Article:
If the West Side can do it, why not Tel Aviv?

New York City's enlightened approach to urban planning has facilitated a post- 9/11 renascence.

tel aviv 224.88 (photo credit: Ariel Jerozolimski [file])
tel aviv 224.88
(photo credit: Ariel Jerozolimski [file])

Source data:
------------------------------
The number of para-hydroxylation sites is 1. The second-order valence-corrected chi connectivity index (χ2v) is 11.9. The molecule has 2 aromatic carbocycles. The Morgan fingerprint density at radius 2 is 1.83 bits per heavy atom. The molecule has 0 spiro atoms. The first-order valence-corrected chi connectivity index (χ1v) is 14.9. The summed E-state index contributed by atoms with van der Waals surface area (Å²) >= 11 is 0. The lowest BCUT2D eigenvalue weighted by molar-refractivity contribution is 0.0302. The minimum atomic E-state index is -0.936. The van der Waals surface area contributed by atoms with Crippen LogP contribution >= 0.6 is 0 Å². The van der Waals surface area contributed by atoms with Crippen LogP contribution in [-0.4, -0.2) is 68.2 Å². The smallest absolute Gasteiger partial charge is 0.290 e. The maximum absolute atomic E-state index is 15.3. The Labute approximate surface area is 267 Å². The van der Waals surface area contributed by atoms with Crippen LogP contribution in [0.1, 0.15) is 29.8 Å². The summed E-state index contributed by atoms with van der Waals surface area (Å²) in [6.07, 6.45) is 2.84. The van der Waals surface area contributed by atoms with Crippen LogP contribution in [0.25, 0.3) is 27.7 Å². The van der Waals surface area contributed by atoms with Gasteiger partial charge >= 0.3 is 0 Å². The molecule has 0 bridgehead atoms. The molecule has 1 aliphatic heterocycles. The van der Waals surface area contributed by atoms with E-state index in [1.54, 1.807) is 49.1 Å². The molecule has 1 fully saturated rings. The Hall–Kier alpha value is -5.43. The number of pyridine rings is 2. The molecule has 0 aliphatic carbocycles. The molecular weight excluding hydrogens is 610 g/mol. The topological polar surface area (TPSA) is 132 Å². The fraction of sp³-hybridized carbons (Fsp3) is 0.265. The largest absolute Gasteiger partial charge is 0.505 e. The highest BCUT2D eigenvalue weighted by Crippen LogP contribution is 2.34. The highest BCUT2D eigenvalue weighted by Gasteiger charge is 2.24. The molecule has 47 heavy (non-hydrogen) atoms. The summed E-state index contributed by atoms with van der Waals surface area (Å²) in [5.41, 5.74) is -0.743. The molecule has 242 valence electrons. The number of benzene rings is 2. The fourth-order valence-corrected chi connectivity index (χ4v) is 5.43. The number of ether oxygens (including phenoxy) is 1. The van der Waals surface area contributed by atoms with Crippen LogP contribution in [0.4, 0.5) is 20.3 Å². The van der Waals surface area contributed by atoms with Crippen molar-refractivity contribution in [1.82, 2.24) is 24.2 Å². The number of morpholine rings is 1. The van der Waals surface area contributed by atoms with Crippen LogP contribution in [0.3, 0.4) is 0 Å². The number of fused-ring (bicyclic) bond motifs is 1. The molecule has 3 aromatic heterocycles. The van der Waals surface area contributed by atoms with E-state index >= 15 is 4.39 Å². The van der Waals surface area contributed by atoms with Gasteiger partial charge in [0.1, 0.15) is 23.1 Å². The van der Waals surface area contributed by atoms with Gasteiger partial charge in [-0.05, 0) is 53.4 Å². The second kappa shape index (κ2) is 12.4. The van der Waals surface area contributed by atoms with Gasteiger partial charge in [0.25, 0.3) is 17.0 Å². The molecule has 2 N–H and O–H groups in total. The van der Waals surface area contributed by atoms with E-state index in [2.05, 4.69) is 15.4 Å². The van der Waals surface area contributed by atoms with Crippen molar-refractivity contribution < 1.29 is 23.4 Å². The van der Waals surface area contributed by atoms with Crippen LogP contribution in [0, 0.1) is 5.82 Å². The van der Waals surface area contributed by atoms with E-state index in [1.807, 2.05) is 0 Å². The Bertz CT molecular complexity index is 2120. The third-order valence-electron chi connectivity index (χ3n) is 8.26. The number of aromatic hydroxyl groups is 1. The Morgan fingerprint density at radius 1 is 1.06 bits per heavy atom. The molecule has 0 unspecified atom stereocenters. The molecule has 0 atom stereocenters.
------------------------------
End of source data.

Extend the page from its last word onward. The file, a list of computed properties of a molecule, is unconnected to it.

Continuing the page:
Six years ago, on September 11, 2001, predictions foreseeing the decline of the Big Apple in wake of the massive terror attack on the World Trade Center were rife. Instead, just the opposite occurred. New York City is thriving; its old neighborhoods are being rebuilt and gentrified; 50 million tourists are expected to throng its streets and shops this year; its population has increased by about one million. How did this occur? Of course, the economic boom in the United States and America's success in preventing further terror attacks played a major role. But there is yet another aspect. Under the leadership of Mayor Michael Bloomberg, New York City has undergone an accelerated replanning process involving massive construction and investments in infrastructure and culture. The numbers are staggering: Within six years, 18 new plans for urban building and 236 projects were completed, covering 13 million square meters of new construction and the creation of tens of thousands of square meters of public parks and gardens, completely changing the face of the city. Neglected parts of the West Side of Manhattan have been re-planned and rebuilt. On the West Side, one can now find numerous sports and leisure spots, art galleries and fascinating architecture. This urban revival has been integrated into preservation and rebuilding of the city's cultural sites. Of the post-9/11 despondency nothing remains. Much of this process was implemented from start to finish by the City of New York. However, if the City had had to receive authorization from a regional planning committee for each of the plans, as the case is in Israel, not a single project would have gotten off the ground and the run-down West Side would have continued to slide into neglect. IN ISRAEL, sadly, no discussion would even have been started on any of these projects. The regional committees are overloaded, they debate projects intermittently, leaving them no time to take care of the matters they are supposed to deal with (the coordination of plans among various local governments), and instead occupy themselves with trifling matters (such as the rezoning of a specific building). The discussions go on for years on end and any attempt to step up the tempo is doomed to get lost in the bureaucratic jungle. This bureaucracy paralyzes crucial plans but at the same time, does nothing to prevent the implementation of harmful ones. New York developed itself on its own. The idea of requiring every move in the city to receive authorization from a committee made up of representatives of government ministries and various local authorities would never occur to the New Yorkers. If anyone were to suggest that a construction project in Manhattan had to get a stamp of approval from a committee on which sit representatives of the cities of Albany, Buffalo and Syracuse, he would be committed to a mental institution. The outcome is obvious: The current municipal-planning regime in Israel has led to urban stagnation - and this is notwithstanding Israel's impressively fast-growing economy. Poor neighborhoods are not freed of their neglect; there is no real, significant improvement in infrastructures; new neighborhoods are built without cultural and leisure facilities; and worst of all the supply of apartments - especially for young couples - is too small, causing prices and rents to soar. It is difficult to come up with a single national-social benefit to be gained from the current planning regime in Israel. It doesn't make any difference even when matters of life or death are concerned. When the current minister of the interior, Meir Sheetrit, was minister of transportation, he condemned the foot-dragging in the regional planning committees because the committees were holding up plans for safe train crossings, causing crashes and deaths on the train tracks. SO WHAT should we do? We must make a clear differentiation between those local authorities that are worthy of confidence and trust, those that should be entitled to plan their cities as they see fit, as in New York, and those local authorities that require oversight. The former will include local authorities that are not in need of government grants and about which there are no reports of suspicions by the State Comptroller or local auditor. All the other authorities will fall into the second category - but rather than needing to get authorization from a regional committee, an experienced urban planner will review all plans and make sure that they address all the interests of urban development, including concern for young couples, green areas and leisure, entertainment and cultural sites. The current planning regime must not be allowed to continue to exist. There's no reason why the story of New York's West Side can't be repeated in Tel Aviv. The writer is a professor of law at the Interdisciplinary Center (IDC) Herzliya, a former minister of education and MK, as well as the recipient of the 2006 Israel Prize in Law.